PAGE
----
I think it will work great on tablets. The tiles and new "metro" (even if it's not called that any more) interface is suited to touch a lot more than a mouse. Having used it on a conventional PC however, I've got to say it's pretty rubbish. It's really hard to move along the metro interface with a mouse, and with now way of disabling it (Microsoft secretly removed the ability to do that) I hate it. Let's just say I'll be using a LOT more keyboard short cuts now.

    However, if you took away the metro interface, I like it. It is slightly faster than Windows 7 when I tested it, and some of the new features are good to.
  10. 350X

    350X Well-Known Member

    only hope would be if there were suddenly 19+ in touch screen tablet and PC monitors for the same price as reg, can't cost $500 more then normal, reguardless of the touch function.
  11. Sak01

    Sak01 Well-Known Member

    Upgraded yesterday on my laptop and I like it. It's quicker, looks nice and feels modern.

    The problems I've encountered so far are some of my fn keys on the keyboard are not working, touchpad scrolling within apps and the Start screen doesn't always work and my wifi connection has dropped a few times although that could be coincidental. Hopefully updates will fix those.
  12. Atma

    Atma Well-Known Member

    The pre-release version ran very well on my laptop. I downloaded the Win 8 Pro update from Microsoft on Friday. The fan on my laptop kept running about 80 or 90%. About what it does on a 3D game. I finally went back to Win 7.

    Maybe its because I didn't format and do a clean install. I made the mistake of not downloading the iso. I found the files that were downloaded and burned them to a dvd but apparently I need to make the dvd bootable. The Win 8 files included boot files and autostart, how do I make the dvd a bootable dvd?
  13. Rolo42

    Rolo42 Well-Known Member


    There are utilities to make an ISO bootable but I'd recommend downloading the proper ISO from Microsoft (surely that has to be an option).
  14. Atma

    Atma Well-Known Member

    There was an option to download the ISO when I first upgraded, which I didn't do, but I can't find a way to do it now without paying again. The upgrade assistant thing didn't have the option for formatting first.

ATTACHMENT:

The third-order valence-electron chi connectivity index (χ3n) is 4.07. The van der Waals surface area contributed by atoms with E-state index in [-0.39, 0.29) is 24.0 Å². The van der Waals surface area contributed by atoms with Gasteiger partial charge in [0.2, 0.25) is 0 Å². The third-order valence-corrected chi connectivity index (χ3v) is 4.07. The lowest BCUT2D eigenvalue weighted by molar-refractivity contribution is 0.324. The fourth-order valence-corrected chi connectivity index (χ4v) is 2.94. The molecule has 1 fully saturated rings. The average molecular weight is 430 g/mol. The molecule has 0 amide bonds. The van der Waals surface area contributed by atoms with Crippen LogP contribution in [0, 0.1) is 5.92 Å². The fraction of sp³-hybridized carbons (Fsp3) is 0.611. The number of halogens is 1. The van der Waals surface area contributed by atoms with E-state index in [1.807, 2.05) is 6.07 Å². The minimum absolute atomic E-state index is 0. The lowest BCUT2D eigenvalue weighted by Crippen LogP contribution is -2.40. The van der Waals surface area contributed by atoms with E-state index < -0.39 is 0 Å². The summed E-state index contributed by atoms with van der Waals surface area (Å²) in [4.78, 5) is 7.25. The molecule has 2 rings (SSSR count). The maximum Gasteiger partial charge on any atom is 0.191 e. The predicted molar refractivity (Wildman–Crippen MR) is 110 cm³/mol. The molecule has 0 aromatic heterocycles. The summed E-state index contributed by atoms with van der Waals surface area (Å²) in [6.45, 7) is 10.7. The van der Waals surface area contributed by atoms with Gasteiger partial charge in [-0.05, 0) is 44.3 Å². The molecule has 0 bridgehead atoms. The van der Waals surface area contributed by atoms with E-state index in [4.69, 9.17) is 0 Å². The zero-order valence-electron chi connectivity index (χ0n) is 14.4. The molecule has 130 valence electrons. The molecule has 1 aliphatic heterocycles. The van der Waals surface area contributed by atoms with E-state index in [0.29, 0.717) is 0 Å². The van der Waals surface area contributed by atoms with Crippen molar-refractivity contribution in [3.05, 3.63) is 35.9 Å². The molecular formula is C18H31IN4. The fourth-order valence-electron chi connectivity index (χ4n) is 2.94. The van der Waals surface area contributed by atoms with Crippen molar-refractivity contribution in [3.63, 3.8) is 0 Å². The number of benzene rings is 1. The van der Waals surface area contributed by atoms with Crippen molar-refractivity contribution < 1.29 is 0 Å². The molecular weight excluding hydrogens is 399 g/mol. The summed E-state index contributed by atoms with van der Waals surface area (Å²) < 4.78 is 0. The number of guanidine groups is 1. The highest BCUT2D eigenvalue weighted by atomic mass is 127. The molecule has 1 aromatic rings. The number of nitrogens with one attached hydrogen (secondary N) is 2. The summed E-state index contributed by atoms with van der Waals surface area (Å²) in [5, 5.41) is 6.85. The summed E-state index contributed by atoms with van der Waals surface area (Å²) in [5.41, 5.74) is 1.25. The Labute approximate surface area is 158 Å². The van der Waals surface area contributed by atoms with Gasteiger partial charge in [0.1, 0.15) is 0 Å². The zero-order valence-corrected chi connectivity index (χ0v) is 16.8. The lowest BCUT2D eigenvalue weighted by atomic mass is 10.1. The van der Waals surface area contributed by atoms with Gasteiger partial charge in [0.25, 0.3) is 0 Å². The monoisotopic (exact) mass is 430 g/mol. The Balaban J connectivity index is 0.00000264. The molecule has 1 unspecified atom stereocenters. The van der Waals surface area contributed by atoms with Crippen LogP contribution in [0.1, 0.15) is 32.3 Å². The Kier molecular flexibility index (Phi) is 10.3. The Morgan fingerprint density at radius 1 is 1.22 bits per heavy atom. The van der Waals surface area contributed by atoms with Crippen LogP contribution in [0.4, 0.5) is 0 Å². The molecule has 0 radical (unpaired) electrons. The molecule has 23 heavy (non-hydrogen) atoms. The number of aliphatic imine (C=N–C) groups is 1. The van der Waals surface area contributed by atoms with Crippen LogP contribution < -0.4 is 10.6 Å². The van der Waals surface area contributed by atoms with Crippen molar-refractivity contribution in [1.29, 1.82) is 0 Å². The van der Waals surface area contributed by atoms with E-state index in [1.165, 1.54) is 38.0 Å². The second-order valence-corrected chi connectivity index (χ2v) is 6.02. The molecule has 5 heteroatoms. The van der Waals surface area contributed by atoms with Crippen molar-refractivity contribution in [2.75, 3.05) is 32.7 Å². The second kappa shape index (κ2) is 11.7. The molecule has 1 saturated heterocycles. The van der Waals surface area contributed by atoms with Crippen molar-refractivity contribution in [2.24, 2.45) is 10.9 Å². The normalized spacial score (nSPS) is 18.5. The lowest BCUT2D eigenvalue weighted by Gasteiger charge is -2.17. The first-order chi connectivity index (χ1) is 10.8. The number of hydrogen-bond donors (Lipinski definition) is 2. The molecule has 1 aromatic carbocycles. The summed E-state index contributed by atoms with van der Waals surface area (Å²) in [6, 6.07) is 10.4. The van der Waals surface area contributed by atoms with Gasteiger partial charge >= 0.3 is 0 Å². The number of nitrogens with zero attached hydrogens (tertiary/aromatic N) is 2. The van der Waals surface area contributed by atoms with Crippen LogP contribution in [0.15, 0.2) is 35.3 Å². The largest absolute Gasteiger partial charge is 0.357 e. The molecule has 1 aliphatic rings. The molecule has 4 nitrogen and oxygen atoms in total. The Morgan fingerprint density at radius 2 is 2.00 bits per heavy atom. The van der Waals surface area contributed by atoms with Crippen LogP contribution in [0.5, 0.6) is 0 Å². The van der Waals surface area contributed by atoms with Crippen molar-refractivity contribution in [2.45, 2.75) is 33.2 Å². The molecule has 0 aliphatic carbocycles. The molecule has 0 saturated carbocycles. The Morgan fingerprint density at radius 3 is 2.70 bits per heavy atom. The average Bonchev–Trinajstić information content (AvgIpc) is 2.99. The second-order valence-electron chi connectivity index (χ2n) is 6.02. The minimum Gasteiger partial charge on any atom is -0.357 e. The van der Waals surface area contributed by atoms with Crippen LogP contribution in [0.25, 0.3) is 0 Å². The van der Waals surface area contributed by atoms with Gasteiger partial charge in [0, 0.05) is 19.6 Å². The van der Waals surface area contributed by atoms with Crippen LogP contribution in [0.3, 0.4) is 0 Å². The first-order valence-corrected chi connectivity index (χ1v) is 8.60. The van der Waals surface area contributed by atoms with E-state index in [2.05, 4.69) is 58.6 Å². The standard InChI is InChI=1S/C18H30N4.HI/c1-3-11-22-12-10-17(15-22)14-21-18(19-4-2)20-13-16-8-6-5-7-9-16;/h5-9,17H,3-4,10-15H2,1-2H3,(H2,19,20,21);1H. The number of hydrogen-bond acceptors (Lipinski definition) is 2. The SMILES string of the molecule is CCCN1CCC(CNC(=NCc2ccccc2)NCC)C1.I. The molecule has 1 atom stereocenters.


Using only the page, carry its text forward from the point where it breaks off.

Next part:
15. Mehta23

    Mehta23 Well-Known Member

    What are the advantages of W8 over 7? If there's a lot I might consider dual booting both until I see which I prefer.
  16. javasirc

    javasirc Well-Known Member

    Windows 8 = Windows 7, and then some, without Aero. Let me explain.

    You can download a Start Button (there are multiple available). The one i use replicates the Windows 7 start button. This start button has a menu, accessible by right clicking it, which allows you to make a few adjustments, including disabling the Charm and Multitask menus when you move your mouse to a corner.

    There is a third party program that applies Transparency to the Taskbar. This allows your Taskbar to look similar to Window 7's. Although i havnt found a transparency solution for actual windows yet.

    You can enable Quick Launch icons to the Taskbar by adding a Toolbar, and selecting the Quick Launch folder.

    You can make Windows 8 launch to Desktop by placing the "Show Desktop" icon into the Startup folder, which is here:
    C:\Users\<user name>\AppData\Roaming\Microsoft\Windows\Start Menu\Programs\Startup
    Replacing <user name> with your user name, of course. There is one downfall with W8, and thats the password screen. I dont know how to bypass it. You will have to enter your password prior to entering Metro UI or Desktop.

    Just about all Windows 7 programs work on Windows 8.

    You still get to use Metro UI if you choose to. And you also get to use the Windows Store, allowing you to download Apps you probably dont already have on your Windows 7 system. You can also open a metro app side-by-side with the desktop.

    My Windows 8 desktop looks almost the same as my Windows 7 does.

    My Windows 7 desktop:

    And my Windows 8 desktop:

    Note that some desktop icons and quick launch icons are missing from my Windows 8 desktop. I have not yet installed them. Im sure they work fine.

    In my opinion, anyone who is saying Windows 8 sucks hasnt tried it, hasnt put any effort into making it work for them, heard bad things through hear-say, or simply hates Microsoft.
    donec and ocnbrze like this.
  17. Rolo42

    Rolo42 Well-Known Member

    What I'm hearing is that everything you are used to doing gets more cumbersome and difficult, if doable at all.

    We already have linux for that. :D
  18. javasirc

    javasirc Well-Known Member

    Cumbersome and difficult? Its the same as Windows 7 with the added "Metro UI". I upgraded to Windows 8 a couple days ago. I got it set up to nearly match my Windows 7 desktop. Everything i did on Windows 7, im now doing on Windows 8. I even checked out the Metro UI and Windows Store, and downloaded a couple metro apps.

    Making W8 desktop function the same as W7 may be considered difficult to some, since you have to download and install a few programs from the internet. Im 90% set on buying a Windows 8 tablet, and leaving my laptop to collect dust (as long as Microsoft doesnt disable me from booting to Desktop or disable me from using a third-party start menu. And if the Bluestacks gets the Android apps functioning properly, using Bluestacks on Windows 8 tablet should be a blast. From what i understand, i should be able to use an Xbox controller to play W8 metro games. That will be a blast.